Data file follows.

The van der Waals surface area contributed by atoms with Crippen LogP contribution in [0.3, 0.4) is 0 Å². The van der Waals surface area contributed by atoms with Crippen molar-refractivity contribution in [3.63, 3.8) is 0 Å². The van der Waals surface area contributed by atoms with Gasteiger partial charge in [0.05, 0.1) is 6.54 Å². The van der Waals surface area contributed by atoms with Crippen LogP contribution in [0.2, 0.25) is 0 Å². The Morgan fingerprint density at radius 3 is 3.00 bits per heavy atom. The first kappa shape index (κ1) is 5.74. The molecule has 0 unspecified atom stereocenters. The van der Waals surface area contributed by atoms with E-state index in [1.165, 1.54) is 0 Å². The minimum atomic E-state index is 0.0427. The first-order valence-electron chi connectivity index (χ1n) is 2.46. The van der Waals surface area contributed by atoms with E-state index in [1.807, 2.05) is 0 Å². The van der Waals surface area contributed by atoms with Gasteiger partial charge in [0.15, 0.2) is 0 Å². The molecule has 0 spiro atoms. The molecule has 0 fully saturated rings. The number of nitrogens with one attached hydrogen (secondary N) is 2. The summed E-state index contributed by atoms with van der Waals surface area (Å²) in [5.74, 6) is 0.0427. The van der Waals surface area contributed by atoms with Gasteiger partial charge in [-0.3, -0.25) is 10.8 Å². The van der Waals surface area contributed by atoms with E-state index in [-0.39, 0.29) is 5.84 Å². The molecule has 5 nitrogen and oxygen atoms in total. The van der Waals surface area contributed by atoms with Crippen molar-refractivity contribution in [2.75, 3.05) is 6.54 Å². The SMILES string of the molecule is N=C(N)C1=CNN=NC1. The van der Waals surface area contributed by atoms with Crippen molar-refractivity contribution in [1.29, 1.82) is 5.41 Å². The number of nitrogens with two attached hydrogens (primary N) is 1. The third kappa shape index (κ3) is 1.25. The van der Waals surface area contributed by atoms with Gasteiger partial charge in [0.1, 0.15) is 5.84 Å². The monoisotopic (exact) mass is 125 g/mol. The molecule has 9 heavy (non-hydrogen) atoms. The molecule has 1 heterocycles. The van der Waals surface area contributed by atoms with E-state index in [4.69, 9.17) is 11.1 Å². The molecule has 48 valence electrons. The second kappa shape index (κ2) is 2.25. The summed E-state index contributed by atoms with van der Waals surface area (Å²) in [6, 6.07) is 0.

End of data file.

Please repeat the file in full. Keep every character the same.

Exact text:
The van der Waals surface area contributed by atoms with Crippen LogP contribution in [0.3, 0.4) is 0 Å². The van der Waals surface area contributed by atoms with Crippen molar-refractivity contribution in [3.63, 3.8) is 0 Å². The van der Waals surface area contributed by atoms with Gasteiger partial charge in [0.05, 0.1) is 6.54 Å². The van der Waals surface area contributed by atoms with Crippen LogP contribution in [0.2, 0.25) is 0 Å². The Morgan fingerprint density at radius 3 is 3.00 bits per heavy atom. The first kappa shape index (κ1) is 5.74. The molecule has 0 unspecified atom stereocenters. The van der Waals surface area contributed by atoms with E-state index in [1.165, 1.54) is 0 Å². The minimum atomic E-state index is 0.0427. The first-order valence-electron chi connectivity index (χ1n) is 2.46. The van der Waals surface area contributed by atoms with E-state index in [1.807, 2.05) is 0 Å². The van der Waals surface area contributed by atoms with Gasteiger partial charge in [0.15, 0.2) is 0 Å². The molecule has 0 spiro atoms. The molecule has 0 fully saturated rings. The number of nitrogens with one attached hydrogen (secondary N) is 2. The summed E-state index contributed by atoms with van der Waals surface area (Å²) in [5.74, 6) is 0.0427. The van der Waals surface area contributed by atoms with Gasteiger partial charge in [-0.3, -0.25) is 10.8 Å². The van der Waals surface area contributed by atoms with E-state index in [-0.39, 0.29) is 5.84 Å². The molecule has 5 nitrogen and oxygen atoms in total. The van der Waals surface area contributed by atoms with Crippen molar-refractivity contribution in [2.75, 3.05) is 6.54 Å². The SMILES string of the molecule is N=C(N)C1=CNN=NC1. The van der Waals surface area contributed by atoms with Crippen molar-refractivity contribution in [1.29, 1.82) is 5.41 Å². The number of nitrogens with two attached hydrogens (primary N) is 1. The third kappa shape index (κ3) is 1.25. The van der Waals surface area contributed by atoms with Gasteiger partial charge in [0.1, 0.15) is 5.84 Å². The monoisotopic (exact) mass is 125 g/mol. The molecule has 9 heavy (non-hydrogen) atoms. The molecule has 1 heterocycles. The van der Waals surface area contributed by atoms with E-state index in [4.69, 9.17) is 11.1 Å². The molecule has 48 valence electrons. The second kappa shape index (κ2) is 2.25. The summed E-state index contributed by atoms with van der Waals surface area (Å²) in [6, 6.07) is 0.